Criminal penalties for FCPA violations include fines of up to $2 million for businesses and corporations. For individuals, including officers, directors, stockholders, and employees, the criminal penalties include fines of up to $100,000 and up to five years in prison.
More information of FCPA enforcement available here.
Affirmative Defenses against Charges of FCPA Violation
A federal criminal attorney experienced with the Foreign Corrupt Practices Act and anti-bribery legislation can carefully evaluate a defendant’s alleged FCPA violation. The FCPA’s anti-bribery provisions contain two affirmative defenses: (1) that the payment was lawful under the written laws of the foreign country “the local law defense,” and (2) that the money was spent as part of demonstrating a product or performing a contractual obligation, (the “reasonable and bona fide business expenditure” defense. Because these are affirmative offenses, the defendant bears the burden of proving them.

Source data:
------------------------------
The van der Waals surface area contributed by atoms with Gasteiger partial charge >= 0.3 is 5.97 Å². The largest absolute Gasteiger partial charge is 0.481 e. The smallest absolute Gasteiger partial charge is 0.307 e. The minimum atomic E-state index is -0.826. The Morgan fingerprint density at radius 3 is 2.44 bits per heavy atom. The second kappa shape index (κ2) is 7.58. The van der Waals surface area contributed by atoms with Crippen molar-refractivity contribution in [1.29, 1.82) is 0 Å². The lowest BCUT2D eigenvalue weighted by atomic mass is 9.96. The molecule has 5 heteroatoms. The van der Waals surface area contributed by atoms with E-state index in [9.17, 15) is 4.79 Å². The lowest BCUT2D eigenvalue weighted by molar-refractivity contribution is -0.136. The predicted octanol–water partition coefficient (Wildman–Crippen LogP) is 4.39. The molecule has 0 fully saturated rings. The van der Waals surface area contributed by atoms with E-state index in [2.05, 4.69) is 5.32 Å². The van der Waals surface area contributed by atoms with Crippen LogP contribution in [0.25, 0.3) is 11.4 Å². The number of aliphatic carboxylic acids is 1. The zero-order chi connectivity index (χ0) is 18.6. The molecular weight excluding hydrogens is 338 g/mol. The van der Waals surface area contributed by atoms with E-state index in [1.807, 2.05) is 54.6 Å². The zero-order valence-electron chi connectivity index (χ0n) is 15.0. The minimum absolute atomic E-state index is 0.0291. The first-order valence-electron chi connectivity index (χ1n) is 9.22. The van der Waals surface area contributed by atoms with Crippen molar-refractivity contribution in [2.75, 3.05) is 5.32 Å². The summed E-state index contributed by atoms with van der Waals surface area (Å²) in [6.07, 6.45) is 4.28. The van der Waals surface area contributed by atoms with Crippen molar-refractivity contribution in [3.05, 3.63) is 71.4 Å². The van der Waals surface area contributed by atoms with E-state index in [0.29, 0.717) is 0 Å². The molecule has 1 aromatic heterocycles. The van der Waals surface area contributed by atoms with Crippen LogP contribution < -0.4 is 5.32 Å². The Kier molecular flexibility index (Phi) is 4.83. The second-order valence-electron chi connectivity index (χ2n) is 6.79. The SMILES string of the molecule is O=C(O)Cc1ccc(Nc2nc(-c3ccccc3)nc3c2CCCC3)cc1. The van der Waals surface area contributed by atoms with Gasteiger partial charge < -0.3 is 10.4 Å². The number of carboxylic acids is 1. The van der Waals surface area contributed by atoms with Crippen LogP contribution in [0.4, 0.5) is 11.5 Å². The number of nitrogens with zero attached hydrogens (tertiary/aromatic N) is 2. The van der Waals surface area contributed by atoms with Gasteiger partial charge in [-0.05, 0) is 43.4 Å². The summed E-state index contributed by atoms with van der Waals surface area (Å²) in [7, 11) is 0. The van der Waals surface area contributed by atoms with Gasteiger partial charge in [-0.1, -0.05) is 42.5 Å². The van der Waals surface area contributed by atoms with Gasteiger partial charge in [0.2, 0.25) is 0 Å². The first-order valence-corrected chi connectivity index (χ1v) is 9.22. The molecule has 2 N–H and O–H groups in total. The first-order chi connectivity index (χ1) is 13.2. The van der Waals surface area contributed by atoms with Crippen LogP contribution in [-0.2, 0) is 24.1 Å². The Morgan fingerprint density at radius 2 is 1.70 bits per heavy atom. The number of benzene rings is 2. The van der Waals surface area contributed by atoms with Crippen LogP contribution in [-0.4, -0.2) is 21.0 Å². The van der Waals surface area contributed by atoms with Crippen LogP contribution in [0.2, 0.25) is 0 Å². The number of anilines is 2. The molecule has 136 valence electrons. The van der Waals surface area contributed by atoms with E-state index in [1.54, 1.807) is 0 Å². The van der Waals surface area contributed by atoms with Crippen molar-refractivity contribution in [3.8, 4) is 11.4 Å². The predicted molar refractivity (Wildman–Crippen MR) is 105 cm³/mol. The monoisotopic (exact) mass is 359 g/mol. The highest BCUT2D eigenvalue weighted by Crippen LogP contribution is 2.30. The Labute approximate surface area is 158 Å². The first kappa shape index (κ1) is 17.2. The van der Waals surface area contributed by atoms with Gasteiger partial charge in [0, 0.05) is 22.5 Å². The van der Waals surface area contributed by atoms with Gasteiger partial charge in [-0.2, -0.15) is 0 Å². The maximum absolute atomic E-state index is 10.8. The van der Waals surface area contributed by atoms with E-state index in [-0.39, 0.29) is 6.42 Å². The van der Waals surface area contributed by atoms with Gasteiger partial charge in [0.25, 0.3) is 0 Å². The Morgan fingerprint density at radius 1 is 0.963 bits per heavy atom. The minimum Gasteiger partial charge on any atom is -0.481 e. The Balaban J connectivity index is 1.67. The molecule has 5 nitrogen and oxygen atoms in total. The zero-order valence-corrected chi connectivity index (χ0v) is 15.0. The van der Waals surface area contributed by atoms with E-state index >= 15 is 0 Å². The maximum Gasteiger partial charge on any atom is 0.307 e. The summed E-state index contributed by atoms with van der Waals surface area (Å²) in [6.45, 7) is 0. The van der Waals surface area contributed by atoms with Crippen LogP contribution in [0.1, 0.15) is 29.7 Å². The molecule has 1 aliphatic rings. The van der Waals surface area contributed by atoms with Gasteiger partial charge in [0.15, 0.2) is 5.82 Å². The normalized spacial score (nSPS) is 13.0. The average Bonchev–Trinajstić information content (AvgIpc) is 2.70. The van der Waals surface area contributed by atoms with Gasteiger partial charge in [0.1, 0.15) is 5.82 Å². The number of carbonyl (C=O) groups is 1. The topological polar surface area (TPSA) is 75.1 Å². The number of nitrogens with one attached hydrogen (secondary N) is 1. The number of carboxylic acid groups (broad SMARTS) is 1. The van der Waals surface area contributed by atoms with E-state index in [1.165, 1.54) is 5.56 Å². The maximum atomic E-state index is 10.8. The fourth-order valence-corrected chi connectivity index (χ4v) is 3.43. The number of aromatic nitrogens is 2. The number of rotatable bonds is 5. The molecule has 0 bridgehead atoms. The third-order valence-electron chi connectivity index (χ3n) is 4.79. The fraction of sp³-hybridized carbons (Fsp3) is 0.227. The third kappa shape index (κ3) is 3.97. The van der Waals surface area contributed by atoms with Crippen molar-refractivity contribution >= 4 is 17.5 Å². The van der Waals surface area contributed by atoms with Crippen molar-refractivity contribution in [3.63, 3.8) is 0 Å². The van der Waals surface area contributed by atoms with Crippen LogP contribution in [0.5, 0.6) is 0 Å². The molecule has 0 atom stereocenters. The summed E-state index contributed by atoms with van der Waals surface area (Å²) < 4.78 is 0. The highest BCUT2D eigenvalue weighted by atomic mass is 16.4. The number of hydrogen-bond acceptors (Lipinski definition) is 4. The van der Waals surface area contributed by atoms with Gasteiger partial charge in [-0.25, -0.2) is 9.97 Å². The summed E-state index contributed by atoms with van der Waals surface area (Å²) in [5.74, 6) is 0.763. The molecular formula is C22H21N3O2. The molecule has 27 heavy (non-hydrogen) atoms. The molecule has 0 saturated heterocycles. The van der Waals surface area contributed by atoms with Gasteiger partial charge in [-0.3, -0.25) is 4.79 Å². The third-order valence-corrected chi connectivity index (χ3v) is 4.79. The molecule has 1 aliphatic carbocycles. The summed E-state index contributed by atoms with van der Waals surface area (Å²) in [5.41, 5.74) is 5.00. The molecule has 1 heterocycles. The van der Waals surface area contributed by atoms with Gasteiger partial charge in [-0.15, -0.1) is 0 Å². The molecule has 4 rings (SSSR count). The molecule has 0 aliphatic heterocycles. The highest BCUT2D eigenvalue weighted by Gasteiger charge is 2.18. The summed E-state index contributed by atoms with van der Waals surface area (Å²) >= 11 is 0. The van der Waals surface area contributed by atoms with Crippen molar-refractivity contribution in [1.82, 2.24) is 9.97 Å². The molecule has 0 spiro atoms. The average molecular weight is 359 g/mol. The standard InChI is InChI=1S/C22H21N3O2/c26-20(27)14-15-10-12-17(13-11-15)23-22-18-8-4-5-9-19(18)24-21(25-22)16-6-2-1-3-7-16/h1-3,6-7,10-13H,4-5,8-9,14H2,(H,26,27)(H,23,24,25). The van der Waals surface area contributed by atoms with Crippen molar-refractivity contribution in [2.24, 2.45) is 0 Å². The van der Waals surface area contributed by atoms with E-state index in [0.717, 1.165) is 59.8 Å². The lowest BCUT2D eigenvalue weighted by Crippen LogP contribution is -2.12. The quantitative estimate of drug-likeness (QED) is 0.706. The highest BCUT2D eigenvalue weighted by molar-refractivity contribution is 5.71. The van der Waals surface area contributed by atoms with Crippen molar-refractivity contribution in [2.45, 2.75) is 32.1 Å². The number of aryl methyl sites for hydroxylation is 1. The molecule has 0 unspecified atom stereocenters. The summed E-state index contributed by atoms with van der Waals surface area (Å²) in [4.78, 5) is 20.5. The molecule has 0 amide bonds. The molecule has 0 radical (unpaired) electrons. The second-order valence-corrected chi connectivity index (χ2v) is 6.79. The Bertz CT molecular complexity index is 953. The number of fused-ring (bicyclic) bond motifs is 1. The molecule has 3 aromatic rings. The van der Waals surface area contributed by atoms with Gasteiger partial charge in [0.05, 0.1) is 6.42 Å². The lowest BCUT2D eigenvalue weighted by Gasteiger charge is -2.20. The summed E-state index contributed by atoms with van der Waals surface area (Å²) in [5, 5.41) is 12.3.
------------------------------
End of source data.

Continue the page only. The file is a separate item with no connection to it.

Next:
FCPA’s bribery prohibition also contains a narrow exception for “facilitating or expediting payments made in furtherance of routine government action. This exception applies only when a payment is made to further “routine governmental action” that involves non-discretionary acts.
An experienced FCPA attorney can determine whether the payment in question was allowable under the FCPA exception for “facilitating payments,” or whether an affirmative defense may be used for payments which are legal under the written laws of the foreign government, or which are a reasonable and bona fide business expense.
The FCPA is different than other laws that you might be charged with violating because you might not have any experience with it or knowledge about it until you have been charged. As it is a relatively recent piece of legislation, few people will ever come into contact with it or be affected by it. If you are one of these people, it is crucially important that you retain a FCPA attorney who understands these laws and what they might mean for your defense. Contact us today.
For more information about federal criminal defense against charges of FCPA violation, contact FCPA attorney David Benowitz for a free consultation. Call (202) 600-9900 today.